3. These books look amazing and they are going on our TBR stack – Thank you!

    Liked by 1 person

  4. At least these graphic novels are better than some of them! My students love them, but at the rate they bring them back, I’m not sure they actually read the words.

    Liked by 1 person

  5. I especially enjoyed Be Prepared–loved the color palette and the specificity of the story as well as how universal it was. (Pretty sure that anyone who went to camp can relate!)

    Liked by 1 person

  6. Both novels sound good and are new to me. I have my own memories of Girl Scout camp, good and bad, so know I will be interested in Be Prepared. Thanks, Myra!

    Liked by 1 person

  7. I LOVED Be Prepared so much, I had a terrible experience at a summer camp at about the same age as Vera (terrible at the time, hilarious in retrospect), and I just had to laugh at all the memories this one brought back!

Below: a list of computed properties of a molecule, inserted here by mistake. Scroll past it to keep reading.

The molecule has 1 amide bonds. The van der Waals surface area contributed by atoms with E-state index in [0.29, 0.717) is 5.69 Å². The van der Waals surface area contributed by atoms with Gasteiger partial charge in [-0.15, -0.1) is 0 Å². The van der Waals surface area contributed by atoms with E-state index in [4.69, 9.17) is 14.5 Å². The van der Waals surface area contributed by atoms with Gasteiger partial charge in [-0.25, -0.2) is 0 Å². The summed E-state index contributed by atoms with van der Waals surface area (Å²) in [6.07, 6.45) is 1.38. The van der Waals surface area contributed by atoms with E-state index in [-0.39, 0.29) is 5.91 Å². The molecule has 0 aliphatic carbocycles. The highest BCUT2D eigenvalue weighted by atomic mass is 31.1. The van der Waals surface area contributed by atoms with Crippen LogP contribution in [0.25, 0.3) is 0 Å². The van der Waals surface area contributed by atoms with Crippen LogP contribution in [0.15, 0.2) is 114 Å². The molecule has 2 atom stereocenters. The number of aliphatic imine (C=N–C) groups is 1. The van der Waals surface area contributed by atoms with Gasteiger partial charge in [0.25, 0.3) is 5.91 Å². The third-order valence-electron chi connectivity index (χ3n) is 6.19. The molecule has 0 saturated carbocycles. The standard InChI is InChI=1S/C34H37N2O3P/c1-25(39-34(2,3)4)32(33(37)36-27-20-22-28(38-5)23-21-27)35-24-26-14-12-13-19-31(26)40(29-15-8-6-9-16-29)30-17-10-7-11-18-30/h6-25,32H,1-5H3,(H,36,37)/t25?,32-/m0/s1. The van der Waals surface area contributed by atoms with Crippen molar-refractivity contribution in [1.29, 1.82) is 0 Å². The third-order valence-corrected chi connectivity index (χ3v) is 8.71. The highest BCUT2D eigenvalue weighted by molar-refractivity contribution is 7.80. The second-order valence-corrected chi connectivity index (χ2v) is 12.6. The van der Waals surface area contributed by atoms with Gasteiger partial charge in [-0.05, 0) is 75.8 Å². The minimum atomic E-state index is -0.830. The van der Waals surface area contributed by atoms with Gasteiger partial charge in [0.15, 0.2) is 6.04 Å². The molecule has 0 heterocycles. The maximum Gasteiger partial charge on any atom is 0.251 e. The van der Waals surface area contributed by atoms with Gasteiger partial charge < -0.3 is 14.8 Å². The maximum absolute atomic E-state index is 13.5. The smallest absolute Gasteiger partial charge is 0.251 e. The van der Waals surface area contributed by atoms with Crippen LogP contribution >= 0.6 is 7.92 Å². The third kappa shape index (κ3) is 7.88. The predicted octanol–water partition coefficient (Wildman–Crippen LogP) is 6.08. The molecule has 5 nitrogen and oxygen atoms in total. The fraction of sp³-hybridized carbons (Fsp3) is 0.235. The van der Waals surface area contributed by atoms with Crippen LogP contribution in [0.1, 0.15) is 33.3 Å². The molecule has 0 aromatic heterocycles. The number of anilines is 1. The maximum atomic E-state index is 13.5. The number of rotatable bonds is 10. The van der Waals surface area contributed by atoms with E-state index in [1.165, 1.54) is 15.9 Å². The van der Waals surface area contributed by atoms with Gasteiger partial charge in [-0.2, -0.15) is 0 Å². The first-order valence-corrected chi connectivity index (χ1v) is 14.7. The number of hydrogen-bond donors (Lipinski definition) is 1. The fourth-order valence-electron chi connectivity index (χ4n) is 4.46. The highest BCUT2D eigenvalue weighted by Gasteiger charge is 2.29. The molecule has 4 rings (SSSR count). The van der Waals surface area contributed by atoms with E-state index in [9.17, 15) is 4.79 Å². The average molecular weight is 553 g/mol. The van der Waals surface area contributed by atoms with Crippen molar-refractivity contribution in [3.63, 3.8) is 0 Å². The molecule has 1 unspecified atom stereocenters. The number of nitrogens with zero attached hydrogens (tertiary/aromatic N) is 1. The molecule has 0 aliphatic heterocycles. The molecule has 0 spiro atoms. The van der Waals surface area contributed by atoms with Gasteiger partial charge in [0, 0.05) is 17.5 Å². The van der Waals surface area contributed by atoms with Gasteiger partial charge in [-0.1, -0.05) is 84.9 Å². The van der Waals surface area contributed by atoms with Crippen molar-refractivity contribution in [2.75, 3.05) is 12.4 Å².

Liked by 1 person

  8. I’m really looking forward to reading Be Prepared. I don’t read a lot of graphic novels, but I’ve heard so many good things about this one that it’s on my list. Thanks for the shares, Myra, and have a wonderful reading week!

    Liked by 1 person

  9. What fun, graphic novels. I’ll have to ask my kids if they’ve read those as they love those kinds of books. Those covers certainly look familiar.

    Liked by 1 person

  10. I enjoyed Be Prepared much more than I expected also. I’m waiting to read Brave. I liked Awkward and Crush (the third in the series) but still haven’t read Brave. I liked both of these a lot so I’m now waiting for Brave to become available.

    Liked by 1 person

  11. bluestockingthinking

    I love, love, LOVE Be Prepared, and so wanted to add it to my 3rd grade classroom library, but I couldn’t bring myself to. The panel where the boy is teased about his bee sting, with a very particular name calling scene, felt like I didn’t want to bring that term into our space. Older readers, sure.

    Liked by 1 person

  12. I enjoyed Be Prepared, and although I have Awkward and Brave in my library but I haven’t got to them yet. They are good reads for the older kids in my school.

    Liked by 1 person

  13. I liked both of these books! Only one problem with your review of Brave: you forgot to mention that Akilah (clearly the best character in the series) had a much bigger part in that book than the first one. The people need to know these things!

    Liked by 1 person